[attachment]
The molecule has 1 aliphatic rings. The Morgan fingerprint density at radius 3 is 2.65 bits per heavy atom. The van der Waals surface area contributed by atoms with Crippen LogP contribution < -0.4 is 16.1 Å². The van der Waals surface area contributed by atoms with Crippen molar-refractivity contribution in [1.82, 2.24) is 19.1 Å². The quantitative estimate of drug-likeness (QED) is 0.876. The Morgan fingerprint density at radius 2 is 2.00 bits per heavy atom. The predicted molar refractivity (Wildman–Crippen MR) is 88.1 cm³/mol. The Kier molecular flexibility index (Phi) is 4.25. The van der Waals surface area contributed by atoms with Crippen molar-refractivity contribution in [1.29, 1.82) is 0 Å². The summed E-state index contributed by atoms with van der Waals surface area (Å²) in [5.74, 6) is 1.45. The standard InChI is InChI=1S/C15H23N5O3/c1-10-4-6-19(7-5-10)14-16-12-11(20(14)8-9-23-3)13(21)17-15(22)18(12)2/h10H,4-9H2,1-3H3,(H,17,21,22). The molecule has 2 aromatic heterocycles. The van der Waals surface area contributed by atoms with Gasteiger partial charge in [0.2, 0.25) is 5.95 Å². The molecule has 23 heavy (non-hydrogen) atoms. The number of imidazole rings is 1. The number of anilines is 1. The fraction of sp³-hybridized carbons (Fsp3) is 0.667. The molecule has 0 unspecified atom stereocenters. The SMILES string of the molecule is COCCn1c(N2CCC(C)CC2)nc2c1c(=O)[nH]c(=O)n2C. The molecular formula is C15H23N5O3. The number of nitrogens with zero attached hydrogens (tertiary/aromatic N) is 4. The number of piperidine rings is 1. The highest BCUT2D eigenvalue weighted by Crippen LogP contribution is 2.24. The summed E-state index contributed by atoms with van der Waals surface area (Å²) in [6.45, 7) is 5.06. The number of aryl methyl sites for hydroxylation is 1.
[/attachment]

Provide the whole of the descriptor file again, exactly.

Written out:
The molecule has 1 aliphatic rings. The Morgan fingerprint density at radius 3 is 2.65 bits per heavy atom. The van der Waals surface area contributed by atoms with Crippen LogP contribution < -0.4 is 16.1 Å². The van der Waals surface area contributed by atoms with Crippen molar-refractivity contribution in [1.82, 2.24) is 19.1 Å². The quantitative estimate of drug-likeness (QED) is 0.876. The Morgan fingerprint density at radius 2 is 2.00 bits per heavy atom. The predicted molar refractivity (Wildman–Crippen MR) is 88.1 cm³/mol. The Kier molecular flexibility index (Phi) is 4.25. The van der Waals surface area contributed by atoms with Crippen molar-refractivity contribution in [1.29, 1.82) is 0 Å². The summed E-state index contributed by atoms with van der Waals surface area (Å²) in [5.74, 6) is 1.45. The standard InChI is InChI=1S/C15H23N5O3/c1-10-4-6-19(7-5-10)14-16-12-11(20(14)8-9-23-3)13(21)17-15(22)18(12)2/h10H,4-9H2,1-3H3,(H,17,21,22). The molecule has 2 aromatic heterocycles. The van der Waals surface area contributed by atoms with Gasteiger partial charge in [0.2, 0.25) is 5.95 Å². The molecule has 23 heavy (non-hydrogen) atoms. The number of imidazole rings is 1. The number of anilines is 1. The fraction of sp³-hybridized carbons (Fsp3) is 0.667. The molecule has 0 unspecified atom stereocenters. The SMILES string of the molecule is COCCn1c(N2CCC(C)CC2)nc2c1c(=O)[nH]c(=O)n2C. The molecular formula is C15H23N5O3. The number of nitrogens with zero attached hydrogens (tertiary/aromatic N) is 4. The number of piperidine rings is 1. The highest BCUT2D eigenvalue weighted by Crippen LogP contribution is 2.24. The summed E-state index contributed by atoms with van der Waals surface area (Å²) in [6.45, 7) is 5.06. The number of aryl methyl sites for hydroxylation is 1.